1 - 12 of 28 results
Red Tattoo

This activity explores an image of tattoo ink particles inside cells, which serves as a phenomenon for learning about the structure and color of human skin.

Why Two Heads?

This activity explores images of planarians regenerating missing body parts, which serve as phenomena for learning about cell division and differentiation.

Cancer Cell Invasion

This activity explores an image of tumor cells invading muscle tissue, which serves as a phenomenon for learning about cancer, mutations, and cell division.

Monkey Social Status and Immune Response

This activity guides the analysis of a published scientific figure from a study on how social status affects the expression of genes involved in immune system processes.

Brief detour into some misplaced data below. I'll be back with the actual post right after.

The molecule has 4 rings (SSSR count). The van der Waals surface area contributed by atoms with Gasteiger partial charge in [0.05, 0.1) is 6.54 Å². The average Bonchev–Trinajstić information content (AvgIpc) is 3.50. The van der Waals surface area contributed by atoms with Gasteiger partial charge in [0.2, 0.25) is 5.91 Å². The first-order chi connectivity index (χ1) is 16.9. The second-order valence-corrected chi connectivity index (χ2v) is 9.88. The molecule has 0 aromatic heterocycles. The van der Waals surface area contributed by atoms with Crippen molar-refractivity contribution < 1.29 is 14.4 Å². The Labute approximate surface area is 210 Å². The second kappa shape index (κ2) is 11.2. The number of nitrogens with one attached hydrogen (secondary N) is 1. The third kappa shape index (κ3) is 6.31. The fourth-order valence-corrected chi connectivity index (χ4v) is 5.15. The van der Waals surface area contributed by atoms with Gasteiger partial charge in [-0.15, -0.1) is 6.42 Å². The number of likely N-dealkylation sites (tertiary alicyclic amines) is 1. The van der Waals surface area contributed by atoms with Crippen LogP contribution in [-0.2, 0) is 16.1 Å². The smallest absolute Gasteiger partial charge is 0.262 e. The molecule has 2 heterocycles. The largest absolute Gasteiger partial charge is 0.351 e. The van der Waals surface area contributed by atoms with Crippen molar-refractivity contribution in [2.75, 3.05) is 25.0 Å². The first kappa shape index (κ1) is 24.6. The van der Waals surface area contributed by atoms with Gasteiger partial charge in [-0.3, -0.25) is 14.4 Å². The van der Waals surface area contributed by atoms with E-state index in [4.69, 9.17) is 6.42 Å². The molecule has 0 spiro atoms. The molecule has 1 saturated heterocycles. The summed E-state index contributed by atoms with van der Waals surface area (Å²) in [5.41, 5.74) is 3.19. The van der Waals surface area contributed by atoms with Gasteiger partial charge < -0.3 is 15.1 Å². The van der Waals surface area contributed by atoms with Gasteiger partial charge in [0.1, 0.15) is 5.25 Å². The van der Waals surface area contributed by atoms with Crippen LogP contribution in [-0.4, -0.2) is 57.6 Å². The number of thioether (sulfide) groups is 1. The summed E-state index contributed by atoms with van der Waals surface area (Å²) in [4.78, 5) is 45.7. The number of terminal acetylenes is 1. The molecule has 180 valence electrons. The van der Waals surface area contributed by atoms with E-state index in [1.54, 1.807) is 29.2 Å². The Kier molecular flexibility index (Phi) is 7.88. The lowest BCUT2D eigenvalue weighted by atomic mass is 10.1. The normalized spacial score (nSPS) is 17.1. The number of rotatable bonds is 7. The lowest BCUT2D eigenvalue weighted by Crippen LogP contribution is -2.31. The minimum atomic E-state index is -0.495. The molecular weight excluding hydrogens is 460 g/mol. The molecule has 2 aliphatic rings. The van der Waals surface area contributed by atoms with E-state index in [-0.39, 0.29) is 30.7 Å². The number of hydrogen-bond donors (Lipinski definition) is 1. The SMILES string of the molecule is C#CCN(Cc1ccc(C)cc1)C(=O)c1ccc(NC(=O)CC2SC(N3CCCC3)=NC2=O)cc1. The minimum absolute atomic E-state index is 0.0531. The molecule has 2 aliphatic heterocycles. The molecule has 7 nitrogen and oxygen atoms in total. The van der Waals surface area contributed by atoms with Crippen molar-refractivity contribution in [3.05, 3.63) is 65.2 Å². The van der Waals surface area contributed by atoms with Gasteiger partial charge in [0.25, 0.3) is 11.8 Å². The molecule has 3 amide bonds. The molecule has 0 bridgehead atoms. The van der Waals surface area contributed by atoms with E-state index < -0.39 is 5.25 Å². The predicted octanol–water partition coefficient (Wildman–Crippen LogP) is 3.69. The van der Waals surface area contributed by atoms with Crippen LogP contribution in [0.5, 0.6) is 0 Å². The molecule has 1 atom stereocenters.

New Laetoli Footprints and Hominin Body Size

This activity guides the analysis of a published scientific figure from a study that used footprints formed millions of years ago to estimate the heights of early human ancestors.

Living Together

This activity explores images of the bobtail squid, which serve as phenomena for learning about symbiosis and interspecies interactions.

Role of p53 in the Cell Cycle

This activity analyzes a published scientific figure from a study that investigated the role of p53 in cell cycle regulation.

Root Movement

This activity explores images of plant cells and structures, which serve as phenomena for learning about how plants respond to stimuli.

HIV Receptors and Co-receptors

This demonstration models the first step of the HIV life cycle: the binding of HIV envelope proteins to receptors on human helper T cells.

Dating Corn Domestication Using Carbon Isotopes

This activity guides the analysis of a published scientific figure from a study on prehistoric human food sources. In this study, scientists used carbon isotopes to determine how the advent of agriculture affected human diets.

Thermoregulation in Dinosaurs

This activity guides the analysis of a published scientific figure from a study that explored how dinosaurs may have regulated their body temperatures.